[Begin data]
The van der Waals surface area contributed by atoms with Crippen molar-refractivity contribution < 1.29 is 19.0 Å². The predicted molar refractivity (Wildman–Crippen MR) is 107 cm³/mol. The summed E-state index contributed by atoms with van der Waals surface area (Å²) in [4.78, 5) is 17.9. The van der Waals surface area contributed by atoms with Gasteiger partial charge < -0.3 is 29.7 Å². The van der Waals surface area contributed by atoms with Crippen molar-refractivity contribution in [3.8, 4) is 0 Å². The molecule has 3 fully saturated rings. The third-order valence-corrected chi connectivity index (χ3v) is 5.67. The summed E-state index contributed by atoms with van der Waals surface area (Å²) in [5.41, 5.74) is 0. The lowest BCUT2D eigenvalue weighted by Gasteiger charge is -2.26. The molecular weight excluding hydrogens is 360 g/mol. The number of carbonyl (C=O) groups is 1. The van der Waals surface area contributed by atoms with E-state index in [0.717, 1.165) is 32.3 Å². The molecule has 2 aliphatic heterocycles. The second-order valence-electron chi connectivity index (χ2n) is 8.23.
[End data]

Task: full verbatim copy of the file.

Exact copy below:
The van der Waals surface area contributed by atoms with Crippen molar-refractivity contribution < 1.29 is 19.0 Å². The predicted molar refractivity (Wildman–Crippen MR) is 107 cm³/mol. The summed E-state index contributed by atoms with van der Waals surface area (Å²) in [4.78, 5) is 17.9. The van der Waals surface area contributed by atoms with Gasteiger partial charge < -0.3 is 29.7 Å². The van der Waals surface area contributed by atoms with Crippen molar-refractivity contribution in [3.8, 4) is 0 Å². The molecule has 3 fully saturated rings. The third-order valence-corrected chi connectivity index (χ3v) is 5.67. The summed E-state index contributed by atoms with van der Waals surface area (Å²) in [5.41, 5.74) is 0. The lowest BCUT2D eigenvalue weighted by Gasteiger charge is -2.26. The molecular weight excluding hydrogens is 360 g/mol. The number of carbonyl (C=O) groups is 1. The van der Waals surface area contributed by atoms with E-state index in [0.717, 1.165) is 32.3 Å². The molecule has 2 aliphatic heterocycles. The second-order valence-electron chi connectivity index (χ2n) is 8.23.